African Journal of
Agricultural Research

  • Abbreviation: Afr. J. Agric. Res.
  • Language: English
  • ISSN: 1991-637X
  • DOI: 10.5897/AJAR
  • Start Year: 2006
  • Published Articles: 6858

Full Length Research Paper

Management of black pod disease of cocoa with reduced number of fungicide application and crop sanitation

  I. Y. Opoku, M. K. Assuah and F. Aneani
Cocoa Research Institute of Ghana, P. O. Box 8 Tafo, Akim, Ghana.
Email: [email protected]

  •  Accepted: 08 October 2007
  •  Published: 30 November 2007



Black pod disease caused by Phytophthora megakarya is the most important fungal disease on cocoa in Ghana. The current recommended control method of combining sanitation practices with 6 - 8 fungicide applications in a year is considered unfriendly to the environment, too expensive and time consuming. Consequently, fungicide adoption rate by farmers is extremely low. Studies were therefore conducted to determine the effectiveness of combining 1 - 3 fungicide application in June and/or September/October with crop sanitation for the control of cocoa black pod disease caused by P. megakarya. Sanitation practices were common to all the treatments and the fungicide application(s) superimposed. A semi-systemic fungicide, Ridomil 72 plus (12% metalaxyl + 60% copper-1-oxide), was used as the test fungicide. Fungicide application combined with crop sanitation practices were effective in the management of the severe form of black pod disease caused by P. megakarya, resulting in 25% to 48% disease reduction and 10.9% to 51.8% yield increase. Combining the sanitation practices with three fungicide applications gave significantly better results, in terms of disease control and yields than either sanitation practices alone or combining them with one or two fungicide applications. However, the combination of sanitation practices and three fungicide applications was significantly less effective than the standard fungicide application of six times a year. All the fungicide applications and/or crop sanitation practices were profitable with a Benefit Cost Ratio (BCR) ranging from 1.8 - 2.1.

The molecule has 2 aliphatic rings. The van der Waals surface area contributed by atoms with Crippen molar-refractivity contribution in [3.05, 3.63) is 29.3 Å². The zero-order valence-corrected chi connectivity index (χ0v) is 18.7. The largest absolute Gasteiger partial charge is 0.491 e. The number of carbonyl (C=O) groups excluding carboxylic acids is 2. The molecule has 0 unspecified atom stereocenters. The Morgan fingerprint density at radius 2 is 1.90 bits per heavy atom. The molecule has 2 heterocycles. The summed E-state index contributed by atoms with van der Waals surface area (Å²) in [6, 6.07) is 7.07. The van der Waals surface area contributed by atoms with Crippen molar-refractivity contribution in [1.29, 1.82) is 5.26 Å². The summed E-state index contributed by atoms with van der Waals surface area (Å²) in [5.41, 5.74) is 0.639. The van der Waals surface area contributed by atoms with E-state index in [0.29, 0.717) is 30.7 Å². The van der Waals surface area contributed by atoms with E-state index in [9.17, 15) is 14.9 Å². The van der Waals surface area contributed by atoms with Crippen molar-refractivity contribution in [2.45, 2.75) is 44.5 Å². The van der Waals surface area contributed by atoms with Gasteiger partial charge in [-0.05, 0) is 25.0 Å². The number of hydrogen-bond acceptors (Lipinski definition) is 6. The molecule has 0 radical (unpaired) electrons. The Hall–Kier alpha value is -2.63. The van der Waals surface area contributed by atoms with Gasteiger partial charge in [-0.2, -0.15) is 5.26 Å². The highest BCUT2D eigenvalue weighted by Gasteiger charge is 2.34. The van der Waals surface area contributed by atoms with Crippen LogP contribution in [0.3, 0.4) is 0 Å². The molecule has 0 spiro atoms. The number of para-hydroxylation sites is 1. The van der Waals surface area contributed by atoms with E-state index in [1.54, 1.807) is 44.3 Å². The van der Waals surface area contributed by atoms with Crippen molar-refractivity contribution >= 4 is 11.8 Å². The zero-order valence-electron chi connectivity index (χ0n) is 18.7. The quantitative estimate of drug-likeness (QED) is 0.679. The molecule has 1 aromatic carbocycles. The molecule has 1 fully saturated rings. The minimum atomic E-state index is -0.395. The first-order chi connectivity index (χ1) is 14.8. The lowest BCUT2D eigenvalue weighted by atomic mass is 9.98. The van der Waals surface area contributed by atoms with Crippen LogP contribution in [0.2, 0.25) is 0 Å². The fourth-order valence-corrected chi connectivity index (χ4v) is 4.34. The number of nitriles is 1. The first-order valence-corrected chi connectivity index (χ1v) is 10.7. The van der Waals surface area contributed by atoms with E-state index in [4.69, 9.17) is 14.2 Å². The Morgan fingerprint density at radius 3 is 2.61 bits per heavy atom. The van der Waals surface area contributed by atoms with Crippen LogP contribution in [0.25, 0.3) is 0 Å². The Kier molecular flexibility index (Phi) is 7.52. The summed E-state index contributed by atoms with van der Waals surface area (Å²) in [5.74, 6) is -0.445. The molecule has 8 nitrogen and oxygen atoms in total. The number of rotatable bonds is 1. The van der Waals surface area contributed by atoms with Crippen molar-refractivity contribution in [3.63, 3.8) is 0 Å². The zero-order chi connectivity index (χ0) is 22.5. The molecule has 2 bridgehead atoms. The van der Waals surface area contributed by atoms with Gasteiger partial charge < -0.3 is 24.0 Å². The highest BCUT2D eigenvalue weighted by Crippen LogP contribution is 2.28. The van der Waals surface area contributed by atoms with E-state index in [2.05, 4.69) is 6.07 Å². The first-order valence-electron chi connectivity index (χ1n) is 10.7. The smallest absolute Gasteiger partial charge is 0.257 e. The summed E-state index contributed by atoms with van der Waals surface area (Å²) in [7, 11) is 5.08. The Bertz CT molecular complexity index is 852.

Key words: Cocoa, fungicides, sanitation practices, black pod, benefit cost ratio, Phytophthora megakarya.